Communicate Regularly With the Employee Base

When there’s something important to share — a new job opening, a cool company statistic, updates to the corporate values — get it out there through a company-wide email or meetings, on a blog post, or on the intranet. Make sure people are aware of what’s going on in your recruiting world, so they can evangelize on the company’s behalf.

Provide Easy Outlets for Employees  to Share Jobs

There’s no reason recruiters should be the only ones with one-click job post publishing capabilities. Use technology that lets employees send job opportunities to their networks just as easily as they’d share social media posts — either immediately, or scheduled for a later time.

Create Feedback Loops

Make sure employees have an opportunity to tell you what they think of your existing referral programs — and make sure you listen. After all, they might have good ideas for ways to further expand their communications with others. And, while you’re at it, ask for feedback on the recruiting process in general. After all, every employee was a candidate and new hire at one point, and their input is invaluable to improving your process.

6) Brand Like You Mean It

We hear a lot of talk about the importance of a strong employer brand, but you’ve got to follow through to make that brand meaningful to today’s extremely selective talent pool. Applicants want to know what you stand for — and more importantly, they want to know you’re being authentic. When they seek information on what it’s like to work for you company, they want to find a reputable response from just about every avenue out there.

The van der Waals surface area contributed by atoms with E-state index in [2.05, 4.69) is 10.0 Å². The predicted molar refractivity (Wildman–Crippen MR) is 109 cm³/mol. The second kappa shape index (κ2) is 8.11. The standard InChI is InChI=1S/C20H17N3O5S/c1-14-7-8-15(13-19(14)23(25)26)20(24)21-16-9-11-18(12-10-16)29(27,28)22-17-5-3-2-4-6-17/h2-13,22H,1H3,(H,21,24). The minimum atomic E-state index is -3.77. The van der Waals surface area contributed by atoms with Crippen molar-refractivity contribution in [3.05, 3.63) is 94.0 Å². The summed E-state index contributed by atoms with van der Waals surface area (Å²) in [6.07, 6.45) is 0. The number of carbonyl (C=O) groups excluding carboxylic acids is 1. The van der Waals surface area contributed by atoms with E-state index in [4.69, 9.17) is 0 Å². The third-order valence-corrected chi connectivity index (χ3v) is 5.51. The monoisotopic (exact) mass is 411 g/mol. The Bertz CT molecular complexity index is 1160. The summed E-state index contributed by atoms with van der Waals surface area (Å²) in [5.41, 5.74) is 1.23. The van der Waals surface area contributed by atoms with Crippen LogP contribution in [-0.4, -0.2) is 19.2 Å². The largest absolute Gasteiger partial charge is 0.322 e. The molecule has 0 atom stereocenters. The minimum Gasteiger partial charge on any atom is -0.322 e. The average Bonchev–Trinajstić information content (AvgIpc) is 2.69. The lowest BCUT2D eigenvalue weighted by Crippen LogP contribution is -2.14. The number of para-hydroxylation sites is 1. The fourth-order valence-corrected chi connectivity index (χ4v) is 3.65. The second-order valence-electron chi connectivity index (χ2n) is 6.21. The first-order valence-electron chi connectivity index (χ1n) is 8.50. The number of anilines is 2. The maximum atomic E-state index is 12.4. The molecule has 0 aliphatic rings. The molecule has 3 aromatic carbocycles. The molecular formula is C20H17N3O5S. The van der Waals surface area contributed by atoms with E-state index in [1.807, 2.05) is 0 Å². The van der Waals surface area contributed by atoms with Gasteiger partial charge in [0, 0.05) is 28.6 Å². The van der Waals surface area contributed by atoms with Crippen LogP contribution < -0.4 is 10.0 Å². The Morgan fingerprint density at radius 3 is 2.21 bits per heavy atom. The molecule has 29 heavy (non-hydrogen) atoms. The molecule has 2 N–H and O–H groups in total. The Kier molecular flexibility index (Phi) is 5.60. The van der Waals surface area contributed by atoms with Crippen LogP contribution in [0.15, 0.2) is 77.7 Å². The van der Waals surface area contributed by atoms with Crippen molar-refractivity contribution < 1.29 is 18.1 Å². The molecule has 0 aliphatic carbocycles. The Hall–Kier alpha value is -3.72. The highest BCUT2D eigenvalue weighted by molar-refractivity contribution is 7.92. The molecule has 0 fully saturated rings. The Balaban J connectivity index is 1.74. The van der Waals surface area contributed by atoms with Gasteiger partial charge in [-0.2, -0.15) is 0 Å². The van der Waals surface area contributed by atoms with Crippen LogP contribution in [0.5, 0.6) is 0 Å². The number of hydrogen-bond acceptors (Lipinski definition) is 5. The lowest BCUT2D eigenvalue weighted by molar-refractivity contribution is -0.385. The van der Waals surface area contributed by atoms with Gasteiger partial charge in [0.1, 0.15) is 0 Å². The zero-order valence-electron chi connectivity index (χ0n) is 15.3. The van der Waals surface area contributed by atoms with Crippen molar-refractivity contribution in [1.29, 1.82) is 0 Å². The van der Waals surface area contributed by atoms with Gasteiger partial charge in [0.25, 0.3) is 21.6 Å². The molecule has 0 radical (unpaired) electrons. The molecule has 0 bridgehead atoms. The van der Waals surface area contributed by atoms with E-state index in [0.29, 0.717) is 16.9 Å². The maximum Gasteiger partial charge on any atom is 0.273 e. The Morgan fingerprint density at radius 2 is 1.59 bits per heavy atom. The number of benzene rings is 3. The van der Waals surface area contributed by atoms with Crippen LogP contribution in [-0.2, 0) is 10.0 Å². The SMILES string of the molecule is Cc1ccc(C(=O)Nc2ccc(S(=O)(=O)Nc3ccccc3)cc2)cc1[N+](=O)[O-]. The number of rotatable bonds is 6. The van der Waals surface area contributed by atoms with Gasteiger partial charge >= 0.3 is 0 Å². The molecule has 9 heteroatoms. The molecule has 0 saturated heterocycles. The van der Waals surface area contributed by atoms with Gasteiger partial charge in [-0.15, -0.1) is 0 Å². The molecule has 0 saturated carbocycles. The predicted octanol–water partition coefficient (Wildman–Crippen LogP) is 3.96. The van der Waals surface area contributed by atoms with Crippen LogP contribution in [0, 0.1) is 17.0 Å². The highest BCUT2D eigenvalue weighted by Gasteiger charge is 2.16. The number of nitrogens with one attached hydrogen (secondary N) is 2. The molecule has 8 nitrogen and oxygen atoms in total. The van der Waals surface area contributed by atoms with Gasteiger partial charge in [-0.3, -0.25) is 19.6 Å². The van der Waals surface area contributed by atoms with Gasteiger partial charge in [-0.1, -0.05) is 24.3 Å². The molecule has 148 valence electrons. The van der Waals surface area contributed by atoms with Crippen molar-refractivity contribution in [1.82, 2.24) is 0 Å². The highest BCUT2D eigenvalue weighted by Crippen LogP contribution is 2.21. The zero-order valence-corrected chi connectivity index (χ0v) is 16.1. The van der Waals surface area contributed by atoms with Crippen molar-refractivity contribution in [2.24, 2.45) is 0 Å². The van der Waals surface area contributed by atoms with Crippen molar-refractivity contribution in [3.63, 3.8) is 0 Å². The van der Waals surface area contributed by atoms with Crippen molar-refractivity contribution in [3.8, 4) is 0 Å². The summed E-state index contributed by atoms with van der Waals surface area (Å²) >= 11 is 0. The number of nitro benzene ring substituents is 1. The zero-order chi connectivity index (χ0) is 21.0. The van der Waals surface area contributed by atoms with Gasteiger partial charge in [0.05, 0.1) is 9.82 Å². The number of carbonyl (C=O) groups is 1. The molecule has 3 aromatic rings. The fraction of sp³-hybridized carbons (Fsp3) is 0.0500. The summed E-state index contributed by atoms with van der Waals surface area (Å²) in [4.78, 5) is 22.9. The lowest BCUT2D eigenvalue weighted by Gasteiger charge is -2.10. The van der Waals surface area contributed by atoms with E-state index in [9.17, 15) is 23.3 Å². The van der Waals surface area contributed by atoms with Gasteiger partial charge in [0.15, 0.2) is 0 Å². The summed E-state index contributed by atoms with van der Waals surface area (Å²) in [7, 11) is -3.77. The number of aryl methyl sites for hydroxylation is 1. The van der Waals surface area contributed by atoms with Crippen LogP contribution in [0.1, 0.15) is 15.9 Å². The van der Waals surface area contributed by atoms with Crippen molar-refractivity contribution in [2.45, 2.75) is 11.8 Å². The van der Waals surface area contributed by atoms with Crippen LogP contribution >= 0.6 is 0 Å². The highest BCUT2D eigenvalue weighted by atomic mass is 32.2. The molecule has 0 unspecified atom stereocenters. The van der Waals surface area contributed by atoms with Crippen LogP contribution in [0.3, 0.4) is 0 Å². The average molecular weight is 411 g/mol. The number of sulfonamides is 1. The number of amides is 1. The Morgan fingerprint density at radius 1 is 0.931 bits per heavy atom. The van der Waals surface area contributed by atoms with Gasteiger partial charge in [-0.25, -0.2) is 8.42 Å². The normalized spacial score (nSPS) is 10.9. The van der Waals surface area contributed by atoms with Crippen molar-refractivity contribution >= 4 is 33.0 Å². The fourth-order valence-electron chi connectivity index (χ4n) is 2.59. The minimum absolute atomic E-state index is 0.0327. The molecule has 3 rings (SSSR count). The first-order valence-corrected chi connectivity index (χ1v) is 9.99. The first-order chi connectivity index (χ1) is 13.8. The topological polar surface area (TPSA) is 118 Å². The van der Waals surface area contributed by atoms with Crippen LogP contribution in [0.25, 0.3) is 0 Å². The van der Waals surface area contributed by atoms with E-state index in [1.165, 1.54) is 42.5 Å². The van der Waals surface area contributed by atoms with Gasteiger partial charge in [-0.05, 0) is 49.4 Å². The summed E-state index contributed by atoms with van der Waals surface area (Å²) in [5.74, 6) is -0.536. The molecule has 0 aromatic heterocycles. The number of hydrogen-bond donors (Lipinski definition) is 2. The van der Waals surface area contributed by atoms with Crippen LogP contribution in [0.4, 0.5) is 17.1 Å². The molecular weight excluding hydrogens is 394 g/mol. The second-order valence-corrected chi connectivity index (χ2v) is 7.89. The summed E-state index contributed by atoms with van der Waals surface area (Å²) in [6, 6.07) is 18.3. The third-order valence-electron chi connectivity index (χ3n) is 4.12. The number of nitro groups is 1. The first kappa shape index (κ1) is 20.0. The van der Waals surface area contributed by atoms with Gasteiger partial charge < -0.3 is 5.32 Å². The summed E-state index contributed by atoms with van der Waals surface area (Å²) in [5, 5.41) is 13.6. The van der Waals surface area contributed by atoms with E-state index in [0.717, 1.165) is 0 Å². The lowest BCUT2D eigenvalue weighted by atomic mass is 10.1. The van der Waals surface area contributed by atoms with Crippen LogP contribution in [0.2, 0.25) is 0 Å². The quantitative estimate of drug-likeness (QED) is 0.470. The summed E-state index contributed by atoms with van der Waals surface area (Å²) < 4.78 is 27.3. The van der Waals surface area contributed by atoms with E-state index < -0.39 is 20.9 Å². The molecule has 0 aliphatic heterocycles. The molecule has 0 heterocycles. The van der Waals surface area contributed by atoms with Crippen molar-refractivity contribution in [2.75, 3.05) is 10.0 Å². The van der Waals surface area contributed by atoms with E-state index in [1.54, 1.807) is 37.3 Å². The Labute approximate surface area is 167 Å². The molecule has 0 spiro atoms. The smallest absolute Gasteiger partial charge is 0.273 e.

Jobvite offers the following suggestions for doing this right:

Capitalize on the Branding Work Already Done

If one team has already invested in a task, then why duplicate efforts? Corporate marketing groups likely get a greater budget to put towards branding than you do — so don’t reinvent the wheel. See how you can take their hard work one step further as you cultivate and communicate your employment brand.

Tell Stories That Matter

Skilled candidates are highly sought after, so they’re looking for something that will distinguish your company from competitors. Put real-life employee testimonials online, with engaging visual content that captures attention. Tell people what a day in the life of an employee is like, and how your workforce contributes to society on a broader level. And keep your stories consistent and truthful across all social platforms — because smart people can see through fluff.

Take It to the Career Site

Marketing has probably put in countless hours perfecting the corporate web site, so don’t unravel it all with a completely unbranded career site. Work with a recruiting platform that lets you craft a custom career page, incorporate your authentic stories, and blend seamlessly with corporate messaging and graphics.

Contributed by Scott A. Scanlon, Editor-in-Chief, Hunt Scanlon Media

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1 Comment on "Six Secrets to Hiring Top Talent"

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Howard Flint
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Hi Scott, great summary. Couple of observations… I get that Time to Hire is an important metric but in my experience the constant push to shorter Time to Hire is seldom linked to an improvement in the Quality of Hire. In fact quite often its the reverse. And often Hiring Managers are happy to extend Time to Hire if they get better candidates. This is why Point 4 on setting expectations between Recruiter and Hiring Manager is so important. We need to improve the relationship between the two as this is consistently being seen as the number 1 predictor of… Read more »
Howard Flint
Guest
Hi Scott, great summary. Couple of observations… I get that Time to Hire is an important metric but in my experience the constant push to shorter Time to Hire is seldom linked to an improvement in the Quality of Hire. In fact quite often its the reverse. And often Hiring Managers are happy to extend Time to Hire if they get better candidates. This is why Point 4 on setting expectations between Recruiter and Hiring Manager is so important. We need to improve the relationship between the two as this is consistently being seen as the number 1 predictor of… Read more »